By: Bill Bregar
May 15, 2014
WARRENDALE, PA. — A new, larger building with high ceilings allows Sepro America LLC to show the entire line of robots from its French parent Sepro Robototique — even the biggest ones — and put together complete automation systems, running them off for customers before delivery.
About 50 people attended an April 30 grand opening in Warrendale, outside of Pittsburgh. Sepro America moved into the building late last year. Sepro America employs 27 people, including 12 service technicians.
Technicians in a dedicated area design and build end-of-arm tooling and automation devices.
The new Sepro headquarters for North America measures 16,500 square feet, vs. 9,000 square feet for its original building in nearby Emsworth. The ceilings are much higher, at 23 feet in the workshop area and 18 feet in the training room.
Jim Healy, vice president of sales and marketing, said Sepro officials helped layout the new space, which is just off an exit from the Pennsylvania Turnpike.
“When we were negotiating on this it was in the construction phase, so we had input,” he said.
Sepro America ran 10 robots at the open house, including three 5X robots, which equip a Sepro three-axis beam robot with a rotating two-axis wrist from Stäubli Robotics, the 6X line of Stäubli six-axis articulated-arm robots, and the Generation IV line of large beam robots, which can handle car bumper fascia and other big parts.
All the robots, including the Stäubli, run on Sepro’s controller.
After fast growth the past several years, North America has become Sepro Robotique’s largest export market. Sales here doubled, as Sepro moved more aggressively on the West Coast and added sales managers. A completely redesigned product line, and a move into smaller robots for use with injection presses in clamping forces of 500 tons and below, helped fuel the sales gain, according to Healy.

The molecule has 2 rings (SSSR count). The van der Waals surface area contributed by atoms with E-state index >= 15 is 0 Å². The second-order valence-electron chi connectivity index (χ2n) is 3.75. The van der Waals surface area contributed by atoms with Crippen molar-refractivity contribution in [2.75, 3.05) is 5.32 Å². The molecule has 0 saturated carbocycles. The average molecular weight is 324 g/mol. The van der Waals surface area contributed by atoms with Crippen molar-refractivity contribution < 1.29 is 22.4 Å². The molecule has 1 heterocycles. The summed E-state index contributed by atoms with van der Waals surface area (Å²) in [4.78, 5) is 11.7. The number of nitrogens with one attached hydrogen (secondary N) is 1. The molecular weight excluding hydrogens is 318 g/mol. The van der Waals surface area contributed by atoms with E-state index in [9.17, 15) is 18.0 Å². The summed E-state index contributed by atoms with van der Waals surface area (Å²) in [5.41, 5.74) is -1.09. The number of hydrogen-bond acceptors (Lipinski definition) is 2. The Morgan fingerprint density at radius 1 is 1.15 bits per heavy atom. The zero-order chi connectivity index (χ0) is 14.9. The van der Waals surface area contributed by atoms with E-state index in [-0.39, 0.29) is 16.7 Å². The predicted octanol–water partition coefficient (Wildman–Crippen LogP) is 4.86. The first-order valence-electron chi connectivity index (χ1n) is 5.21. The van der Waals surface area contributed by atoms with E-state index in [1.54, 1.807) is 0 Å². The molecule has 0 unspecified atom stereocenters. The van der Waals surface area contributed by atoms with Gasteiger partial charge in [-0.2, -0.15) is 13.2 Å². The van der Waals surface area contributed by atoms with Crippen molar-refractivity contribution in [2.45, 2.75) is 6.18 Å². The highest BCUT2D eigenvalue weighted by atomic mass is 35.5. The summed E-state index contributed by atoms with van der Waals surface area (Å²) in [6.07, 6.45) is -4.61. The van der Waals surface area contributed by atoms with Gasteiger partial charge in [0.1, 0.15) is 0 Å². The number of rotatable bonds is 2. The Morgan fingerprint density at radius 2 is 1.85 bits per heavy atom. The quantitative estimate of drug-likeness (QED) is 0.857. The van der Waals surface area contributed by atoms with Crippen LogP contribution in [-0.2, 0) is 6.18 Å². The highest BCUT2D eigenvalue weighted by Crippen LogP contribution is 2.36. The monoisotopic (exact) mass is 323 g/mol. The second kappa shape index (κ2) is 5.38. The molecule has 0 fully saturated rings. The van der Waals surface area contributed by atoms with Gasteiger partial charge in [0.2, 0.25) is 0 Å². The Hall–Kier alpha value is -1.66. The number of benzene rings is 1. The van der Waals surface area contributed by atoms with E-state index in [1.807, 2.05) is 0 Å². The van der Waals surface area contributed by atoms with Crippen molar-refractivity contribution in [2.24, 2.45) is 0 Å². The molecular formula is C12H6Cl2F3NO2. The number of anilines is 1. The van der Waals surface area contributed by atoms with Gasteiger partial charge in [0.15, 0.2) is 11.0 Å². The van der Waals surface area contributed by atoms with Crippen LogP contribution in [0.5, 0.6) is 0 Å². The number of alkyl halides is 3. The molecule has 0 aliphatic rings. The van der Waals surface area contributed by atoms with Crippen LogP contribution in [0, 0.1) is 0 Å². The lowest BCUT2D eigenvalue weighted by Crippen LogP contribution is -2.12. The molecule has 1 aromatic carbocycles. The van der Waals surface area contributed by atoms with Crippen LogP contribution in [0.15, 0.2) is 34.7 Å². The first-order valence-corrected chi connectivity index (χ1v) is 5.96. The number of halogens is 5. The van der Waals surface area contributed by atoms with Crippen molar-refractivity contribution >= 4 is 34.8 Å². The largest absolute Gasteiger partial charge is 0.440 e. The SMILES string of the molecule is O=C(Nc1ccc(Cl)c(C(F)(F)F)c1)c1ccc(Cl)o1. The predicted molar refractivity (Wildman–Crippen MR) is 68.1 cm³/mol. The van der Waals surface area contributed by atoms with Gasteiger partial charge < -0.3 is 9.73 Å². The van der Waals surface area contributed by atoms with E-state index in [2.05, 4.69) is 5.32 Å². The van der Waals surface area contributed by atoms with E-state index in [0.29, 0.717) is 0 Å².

Sales and unit figures were not available for Sepro America. But the French parent reported that 2013 was a record year, as the company in La Roche-sur-Yon sold 1,650 robots worldwide, a gain of 26 percent from 2012. Sales have grown by nearly 50 percent outside of Europe.
Healy said the 5X beam robots with a rotating wrist have generated interest from customers. The robot is self-contained within the envelope of the injection press, and the wrist makes it easy to adapt to changes in the downstream equipment, he said.
“There’s a lot of strength in that product line. It allows the customer an extreme amount of flexibility, both in part removal and the ability to tie in to downstream automation,” he said.
Sepro America employees are flexible too. If a customer sends in a part, the two-man EOAT department can quickly build tooling and ship it out. Or they can work with customers to design and build a dedicated tool and automation system, going through a full product approval process.
Sepro also sends out kits so customers can assemble the EOAT themselves.
For complete systems, five design engineers follow projects all the way through to installation. Healy said Sepro America can put together robots, conveyors, rotary tables, bowl feeders and other types of systems.
The larger space also helps customer service, Healy said, pointing to an EOAT tooling and full automation job under construction.
“The confidence level is there that he’ll see it run, he’ll see it operate and when it gets to his plant, he’ll tweak it and they’ll go,” he said.
Plastics News Now featured Sepro's open house as part of its May 8 stories.